Sikuliaq researchers find odd, abundant animal-plant plankton

August 15, 2018

Lauren Frisch

For 20 years, researchers from the University of Alaska Fairbanks College of Fisheries and Ocean Sciences and collaborators have gathered data along the Seward Line, a set of oceanographic survey stations in the Northern Gulf of Alaska. Their goal has been to better understand processes that support the region’s thriving fish, crab, seabird and marine mammal populations. In May 2018, the first expedition of the newly funded Northern Gulf of Alaska Long-term Ecological Research program revolutionized data collection in the Gulf of Alaska by increasing the space and workforce available to conduct complex experiments at sea. The NGA LTER, funded by the National Science Foundation, used the research vessel Sikuliaq to dig deeper into processes that influence Gulf of Alaska food webs and environmental variability.

Photo by Suzanne Strom. Researchers and crew deploy different kinds of nets off the side of Sikuliaq to collect plankton from the water.
Photo by Suzanne Strom. Researchers and crew deploy different kinds of nets off the side of Sikuliaq to collect plankton from the water.

This is the final story in a four-part series highlighting the main research groups that participated in the May 2018 expedition.

Imagine you are on a rocking ship out in the Gulf of Alaska attempting to capture your ultimate research nemesis: the single-celled protist. Equipped with a microscope and a glass tube that is drawn out to a fine point at the end, you chase this cell around a small container of seawater. The motion from the boat is not working in your favor.

But eventually, you are able to capture the cell and transfer it to a well plate, a flat plate with lots of small holes that can hold tiny samples in a bit of filtered seawater. Since you really just want to study this one protist, you need to rinse it off, small as it is, to make sure it’s not surrounded by other organisms along for the ride. Then it’s back to square one: you need to capture your protist again before finally storing it in a small amount of water and fixative.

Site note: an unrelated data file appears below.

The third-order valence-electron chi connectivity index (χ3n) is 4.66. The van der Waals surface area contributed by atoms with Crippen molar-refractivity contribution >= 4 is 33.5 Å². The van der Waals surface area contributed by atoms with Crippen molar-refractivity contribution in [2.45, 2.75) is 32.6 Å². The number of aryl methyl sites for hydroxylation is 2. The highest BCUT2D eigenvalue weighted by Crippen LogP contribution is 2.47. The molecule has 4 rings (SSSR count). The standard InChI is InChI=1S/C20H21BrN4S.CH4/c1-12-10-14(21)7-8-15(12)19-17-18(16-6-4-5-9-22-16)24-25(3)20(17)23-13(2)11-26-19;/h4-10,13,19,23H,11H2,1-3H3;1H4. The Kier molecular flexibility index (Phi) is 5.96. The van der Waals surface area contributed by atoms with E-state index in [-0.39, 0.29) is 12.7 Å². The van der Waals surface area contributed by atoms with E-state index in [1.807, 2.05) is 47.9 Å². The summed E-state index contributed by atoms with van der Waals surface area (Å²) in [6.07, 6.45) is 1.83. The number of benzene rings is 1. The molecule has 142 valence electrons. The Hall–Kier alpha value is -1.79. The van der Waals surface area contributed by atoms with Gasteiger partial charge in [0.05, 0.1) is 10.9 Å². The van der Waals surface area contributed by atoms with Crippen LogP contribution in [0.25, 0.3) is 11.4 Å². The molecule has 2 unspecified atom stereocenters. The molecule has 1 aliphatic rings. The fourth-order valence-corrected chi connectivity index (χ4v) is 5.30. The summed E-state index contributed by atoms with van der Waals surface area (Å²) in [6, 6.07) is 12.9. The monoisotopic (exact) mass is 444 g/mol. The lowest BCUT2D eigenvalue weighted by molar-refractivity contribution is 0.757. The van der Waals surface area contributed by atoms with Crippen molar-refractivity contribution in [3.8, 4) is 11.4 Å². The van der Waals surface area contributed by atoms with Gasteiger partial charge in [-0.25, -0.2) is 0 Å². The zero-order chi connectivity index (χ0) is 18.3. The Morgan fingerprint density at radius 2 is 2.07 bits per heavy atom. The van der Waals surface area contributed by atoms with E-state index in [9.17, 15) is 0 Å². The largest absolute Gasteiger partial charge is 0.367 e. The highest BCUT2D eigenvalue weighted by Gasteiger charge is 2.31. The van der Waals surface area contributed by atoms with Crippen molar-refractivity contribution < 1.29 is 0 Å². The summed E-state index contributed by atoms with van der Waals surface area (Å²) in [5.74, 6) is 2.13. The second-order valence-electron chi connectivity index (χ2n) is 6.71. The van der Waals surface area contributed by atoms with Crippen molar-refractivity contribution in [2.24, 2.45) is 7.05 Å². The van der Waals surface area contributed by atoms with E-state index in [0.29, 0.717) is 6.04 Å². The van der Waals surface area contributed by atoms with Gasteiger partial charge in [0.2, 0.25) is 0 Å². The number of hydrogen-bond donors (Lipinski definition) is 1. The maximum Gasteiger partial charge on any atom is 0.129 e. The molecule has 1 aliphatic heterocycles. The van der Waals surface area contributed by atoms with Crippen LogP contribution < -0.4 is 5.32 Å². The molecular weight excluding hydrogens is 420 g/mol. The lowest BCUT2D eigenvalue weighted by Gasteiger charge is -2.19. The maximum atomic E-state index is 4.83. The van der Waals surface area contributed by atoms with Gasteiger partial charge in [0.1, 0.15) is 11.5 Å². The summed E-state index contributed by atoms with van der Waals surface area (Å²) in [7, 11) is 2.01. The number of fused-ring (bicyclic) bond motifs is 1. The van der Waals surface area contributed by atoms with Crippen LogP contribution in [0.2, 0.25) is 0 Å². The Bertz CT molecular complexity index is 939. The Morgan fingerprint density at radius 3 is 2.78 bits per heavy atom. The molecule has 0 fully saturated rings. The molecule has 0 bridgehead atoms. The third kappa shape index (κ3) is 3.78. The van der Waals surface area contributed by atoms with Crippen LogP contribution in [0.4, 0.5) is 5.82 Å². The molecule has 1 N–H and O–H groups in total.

The ability to conduct this procedure on a ship like Sikuliaq, to isolate these cells and preserve them quickly after they have come out of the ocean, allows researchers like Western Washington University’s Suzanne Strom to make some pretty radical observations about life at the bottom of the food web in the Gulf of Alaska.

In planktonic communities, both the producers and the primary consumers are mainly single-celled protists. Strom was particularly interested in focusing on a group of protists that have figured out how to both make their own food and successfully eat and digest their friends and neighbors. Researchers are calling them mixotrophs. Because of this flexible eating structure, mixotrophs are likely to be more resilient when food is scarce or weather is dark or cloudy, which means that animals higher up in the food chain are likely to have a more stable food source, even if environmental conditions are fluctuating.

Phytoplankton are the protists that make up the base of the food chain. They use chloroplasts — specialized compartments containing high amounts of chlorophyll — to photosynthesize and make their food out of carbon dioxide.

Mixotrophic protists such as ciliates consume phytoplankton and then are able to retain the chloroplast of the phytoplankton for days to weeks. The mixotrophs use these stolen chloroplasts to photosynthesize on their own. Other mixotrophs such as dinoflagellates manufacture their own chloroplasts, but can also eat other cells.

“They eat and they photosynthesize,” Strom said. “All of this is happening in a single cell. We’re pretty jazzed about that.”

Strom was excited to look for mixotrophs in the northern Pacific Ocean when they were discovered in other oceans around the world.

“But I had no idea how abundant they would be,” she said.

In-depth analysis of these odd but abundant animal-plants was possible because of extensive lab space available to set up microscopes and other equipment on Sikuliaq.

Ciliates and dinoflagellates are the major consumers of phytoplankton in the Gulf of Alaska, Strom said, and most appear to be mixotrophs. Their nutritional flexibility has huge implications for the way nutrients and energy are stored and transferred in the ocean. They are also likely to be more resilient to rapidly changing environmental conditions.

“It’s a great survival strategy to be able to photosynthesize when food is scarce,” Strom said. “But it’s also useful not to have to rely on that when weather is stormy and cloudy, as is quite common in the Gulf of Alaska.”

In the early spring, ciliates are the primary mixotrophs that Strom’s team can study. The team was able to use microscopes on the ship to isolate and preserve green ciliates (which have eaten and retained chloroplasts) as well as non-photosynthetic ones. The preserved ciliates will be used for more extensive analyses back onshore.

Some important questions remain, such as what types of protists provide the chloroplasts that mixotrophs use, how the mixotrophs are able to retain the chloroplasts, and for how long an individual chloroplast is useful. Strom’s group plans to estimate how important these protists are to overall production in the region, and study how they respond to variability in the environment.

Read other stories in this series here.

Photo by Seth Danielson. Stormy weather and turbulent water such as this makes sampling and microscope work extra tricky on Sikuliaq.
Photo by Seth Danielson. Stormy weather and turbulent water such as this makes sampling and microscope work extra tricky on Sikuliaq.